Bombers and bunglers

December 15, 1995

After 20 years of spectacular failure, Greece is at last starting to get to grips with its terrorism problems. George Kassimeris reports.

Twenty years ago this month the history of Greek terrorism began. On December 23 1975 three gunmen stalked Richard Welch, the CIA station chief in Athens, shooting him down at point-blank range in front of his wife. A previously unknown group called Revolutionary Organisation November 17 claimed responsibility for the assassination. It was the first serious terrorist attack against the country's dramatic attempt to wipe away the legacy of its seven-year dictatorship and establish the foundations for an effectively functioning democracy.

Since 1975, Greece has endured one of the most protracted and intransigent of all indigenous terrorist campaigns in western Europe; a vendetta pursued by the November 17 and ELA revolutionary communist groups, which has resulted in several deaths and serious injuries, hundreds of bombings and billions of drachmas of damage to property. So far the Greek state has failed to make a correct diagnosis of what has become over the years a problem with no solution. After two decades of episodically bloody experiences the Greek security services have failed to capture a single terrorist.

The fall of the colonels in 1974 was met with popular enthusiasm and a widespread feeling that a new democratic spirit had finally loosened the grip of a long-standing authoritarian tradition in Greece. The desire for radical political change, however, was soon frustrated. The transition from a military-authoritarian rule, in which numerous elements from the former fascist regime played an important role in the direction of political change, had wide-ranging implications for the country's progress towards democracy. The first years of the transition, the so-called metapolitefsi, were marked by a curious mixture of continuity and change. The symbols, the rhetoric and even the constitution changed; but without any systematic purge of the bureaucracy and the police apparatus, key sections of the state continued in the hands of the old order.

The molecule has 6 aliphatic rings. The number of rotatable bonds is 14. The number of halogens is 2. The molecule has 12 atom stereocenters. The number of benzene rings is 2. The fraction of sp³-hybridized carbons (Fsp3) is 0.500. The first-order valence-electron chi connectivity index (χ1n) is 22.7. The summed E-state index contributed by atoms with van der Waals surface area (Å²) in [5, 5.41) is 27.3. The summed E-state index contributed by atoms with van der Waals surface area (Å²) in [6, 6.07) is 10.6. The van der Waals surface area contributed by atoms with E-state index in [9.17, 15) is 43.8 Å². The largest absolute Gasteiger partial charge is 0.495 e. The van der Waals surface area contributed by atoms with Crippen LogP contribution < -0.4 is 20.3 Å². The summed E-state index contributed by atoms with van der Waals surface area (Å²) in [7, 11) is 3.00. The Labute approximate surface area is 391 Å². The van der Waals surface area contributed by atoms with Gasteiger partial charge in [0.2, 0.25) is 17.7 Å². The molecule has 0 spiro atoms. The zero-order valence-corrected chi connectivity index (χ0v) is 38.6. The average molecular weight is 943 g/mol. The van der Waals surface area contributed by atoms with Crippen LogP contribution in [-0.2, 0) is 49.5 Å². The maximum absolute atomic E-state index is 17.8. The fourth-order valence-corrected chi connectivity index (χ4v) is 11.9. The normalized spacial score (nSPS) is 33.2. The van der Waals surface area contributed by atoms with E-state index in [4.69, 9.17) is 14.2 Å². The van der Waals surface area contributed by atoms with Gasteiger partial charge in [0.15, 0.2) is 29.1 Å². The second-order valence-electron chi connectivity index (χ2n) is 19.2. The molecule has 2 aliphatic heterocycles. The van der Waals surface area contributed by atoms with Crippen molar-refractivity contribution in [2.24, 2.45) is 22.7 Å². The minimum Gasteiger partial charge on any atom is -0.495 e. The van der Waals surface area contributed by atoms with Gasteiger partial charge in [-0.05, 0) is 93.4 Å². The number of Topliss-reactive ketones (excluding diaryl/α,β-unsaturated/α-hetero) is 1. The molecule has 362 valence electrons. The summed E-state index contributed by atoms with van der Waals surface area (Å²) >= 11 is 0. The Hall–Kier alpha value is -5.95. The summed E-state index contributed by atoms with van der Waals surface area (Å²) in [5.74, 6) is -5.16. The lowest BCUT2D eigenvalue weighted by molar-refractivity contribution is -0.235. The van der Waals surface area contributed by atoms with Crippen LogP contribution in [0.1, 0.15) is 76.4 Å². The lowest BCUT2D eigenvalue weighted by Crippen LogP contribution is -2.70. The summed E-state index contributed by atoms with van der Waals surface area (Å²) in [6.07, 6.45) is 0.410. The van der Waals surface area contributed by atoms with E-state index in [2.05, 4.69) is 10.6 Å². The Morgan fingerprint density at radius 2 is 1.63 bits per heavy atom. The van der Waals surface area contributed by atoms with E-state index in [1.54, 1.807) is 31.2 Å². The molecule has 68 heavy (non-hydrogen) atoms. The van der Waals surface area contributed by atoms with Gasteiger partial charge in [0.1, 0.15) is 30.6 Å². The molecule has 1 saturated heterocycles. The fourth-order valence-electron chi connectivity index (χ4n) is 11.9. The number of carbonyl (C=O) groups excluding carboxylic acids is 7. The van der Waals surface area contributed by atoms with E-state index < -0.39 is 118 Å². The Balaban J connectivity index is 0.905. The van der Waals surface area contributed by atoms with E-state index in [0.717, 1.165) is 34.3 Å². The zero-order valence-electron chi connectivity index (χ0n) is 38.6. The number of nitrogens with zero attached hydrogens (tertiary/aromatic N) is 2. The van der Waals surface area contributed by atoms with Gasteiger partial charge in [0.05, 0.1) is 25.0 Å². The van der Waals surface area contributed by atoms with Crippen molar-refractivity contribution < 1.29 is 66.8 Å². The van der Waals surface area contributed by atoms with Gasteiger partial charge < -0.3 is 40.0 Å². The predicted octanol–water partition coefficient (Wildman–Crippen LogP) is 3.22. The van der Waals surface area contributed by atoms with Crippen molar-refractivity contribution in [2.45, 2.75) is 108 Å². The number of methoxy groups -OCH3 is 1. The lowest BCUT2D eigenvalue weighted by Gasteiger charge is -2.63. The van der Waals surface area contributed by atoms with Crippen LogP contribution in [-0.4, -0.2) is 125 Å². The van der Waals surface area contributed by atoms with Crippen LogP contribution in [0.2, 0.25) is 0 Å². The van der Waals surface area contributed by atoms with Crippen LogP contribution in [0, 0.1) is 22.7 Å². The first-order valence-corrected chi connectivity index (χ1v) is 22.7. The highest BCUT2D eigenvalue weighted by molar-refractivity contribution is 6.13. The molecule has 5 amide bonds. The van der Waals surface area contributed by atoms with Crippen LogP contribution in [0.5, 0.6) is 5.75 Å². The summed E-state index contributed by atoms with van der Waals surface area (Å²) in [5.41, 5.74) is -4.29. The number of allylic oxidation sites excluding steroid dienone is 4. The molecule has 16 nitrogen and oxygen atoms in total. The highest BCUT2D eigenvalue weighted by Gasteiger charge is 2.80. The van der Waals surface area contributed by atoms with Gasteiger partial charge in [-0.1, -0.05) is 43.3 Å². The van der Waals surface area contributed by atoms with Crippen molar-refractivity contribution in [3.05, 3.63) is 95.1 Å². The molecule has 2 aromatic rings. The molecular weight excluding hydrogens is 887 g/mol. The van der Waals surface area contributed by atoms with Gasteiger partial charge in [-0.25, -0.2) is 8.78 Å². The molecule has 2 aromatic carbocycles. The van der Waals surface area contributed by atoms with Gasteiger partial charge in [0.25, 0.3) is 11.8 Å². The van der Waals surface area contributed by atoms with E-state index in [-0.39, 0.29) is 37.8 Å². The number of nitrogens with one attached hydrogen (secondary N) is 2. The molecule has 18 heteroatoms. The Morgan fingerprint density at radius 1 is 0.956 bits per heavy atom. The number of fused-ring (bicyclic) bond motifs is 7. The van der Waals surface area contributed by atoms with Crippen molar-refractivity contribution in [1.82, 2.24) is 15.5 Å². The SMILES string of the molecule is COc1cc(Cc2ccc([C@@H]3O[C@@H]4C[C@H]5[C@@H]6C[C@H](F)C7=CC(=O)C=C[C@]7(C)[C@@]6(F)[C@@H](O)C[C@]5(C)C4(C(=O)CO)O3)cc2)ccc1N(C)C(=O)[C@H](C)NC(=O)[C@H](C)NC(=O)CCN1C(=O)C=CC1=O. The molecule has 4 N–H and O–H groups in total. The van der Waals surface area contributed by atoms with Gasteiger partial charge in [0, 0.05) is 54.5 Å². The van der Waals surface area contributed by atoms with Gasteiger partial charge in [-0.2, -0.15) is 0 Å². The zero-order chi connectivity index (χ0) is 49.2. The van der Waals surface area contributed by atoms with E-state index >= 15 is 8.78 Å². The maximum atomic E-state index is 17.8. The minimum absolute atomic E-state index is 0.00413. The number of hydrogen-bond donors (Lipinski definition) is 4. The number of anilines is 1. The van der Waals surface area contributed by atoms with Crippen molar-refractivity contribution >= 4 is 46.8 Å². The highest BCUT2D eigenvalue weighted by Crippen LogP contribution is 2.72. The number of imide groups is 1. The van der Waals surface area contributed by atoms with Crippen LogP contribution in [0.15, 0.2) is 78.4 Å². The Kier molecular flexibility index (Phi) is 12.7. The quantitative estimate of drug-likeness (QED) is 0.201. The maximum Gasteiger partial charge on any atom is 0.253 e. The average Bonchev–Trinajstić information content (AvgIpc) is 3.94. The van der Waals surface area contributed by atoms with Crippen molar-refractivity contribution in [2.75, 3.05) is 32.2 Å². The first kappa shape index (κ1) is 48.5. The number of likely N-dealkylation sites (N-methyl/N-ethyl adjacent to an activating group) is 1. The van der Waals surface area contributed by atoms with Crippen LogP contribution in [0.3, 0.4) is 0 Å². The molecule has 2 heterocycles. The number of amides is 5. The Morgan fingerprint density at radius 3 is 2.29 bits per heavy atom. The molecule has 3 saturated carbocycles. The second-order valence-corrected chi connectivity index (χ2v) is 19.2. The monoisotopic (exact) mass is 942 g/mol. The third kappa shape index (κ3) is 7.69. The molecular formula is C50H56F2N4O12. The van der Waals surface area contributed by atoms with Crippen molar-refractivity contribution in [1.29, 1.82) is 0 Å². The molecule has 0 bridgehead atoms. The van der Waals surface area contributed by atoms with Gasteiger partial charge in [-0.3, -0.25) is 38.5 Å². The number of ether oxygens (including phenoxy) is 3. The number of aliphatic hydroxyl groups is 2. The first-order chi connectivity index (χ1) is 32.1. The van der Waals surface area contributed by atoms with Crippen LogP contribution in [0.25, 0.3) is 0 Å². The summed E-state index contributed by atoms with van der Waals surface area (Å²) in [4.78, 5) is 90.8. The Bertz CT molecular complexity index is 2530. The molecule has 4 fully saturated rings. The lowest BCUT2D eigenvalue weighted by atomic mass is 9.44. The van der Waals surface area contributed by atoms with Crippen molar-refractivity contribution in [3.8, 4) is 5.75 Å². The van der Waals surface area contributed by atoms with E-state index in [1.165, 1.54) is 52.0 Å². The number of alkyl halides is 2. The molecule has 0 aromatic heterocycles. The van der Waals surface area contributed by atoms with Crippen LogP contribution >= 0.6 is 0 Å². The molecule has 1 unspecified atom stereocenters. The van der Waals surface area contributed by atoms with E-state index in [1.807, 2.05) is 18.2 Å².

The consequences of all this were far-reaching. When the first democratically elected government after the collapse of the junta proved itself unable to deliver its emphatic promise of "irreversible change", the credibility of the new republic was seriously weakened in the eyes of many ordinary Greeks, especially those students whose resistance to the dictatorship had been catalytic to its destabilisation. Their disillusionment was to become a major source of instability in the years to come. This was expressed in the form of protest movements, aggressive anti-establishment journalism and, ultimately, political terrorism.

After two decades of bombings, assassinations, kneecappings and shootings in broad daylight, one might assume that Greece would have been able to resolve the problem as most other European countries have done. Yet any study of Greece's counter-terrorism effort quickly reveals it to be ramshackle. Indeed, governments in other countries afflicted by terrorism have their shortcomings but the ineptitude of the Greek state has been unparalleled. Not only have the Greek authorities been unable to apprehend even one terrorist; they possess no names, no confirmed fingerprints for members of either group, no blood samples, no strands of hair or scraps of clothing - not a single item of forensic evidence that could bring them closer to an arrest.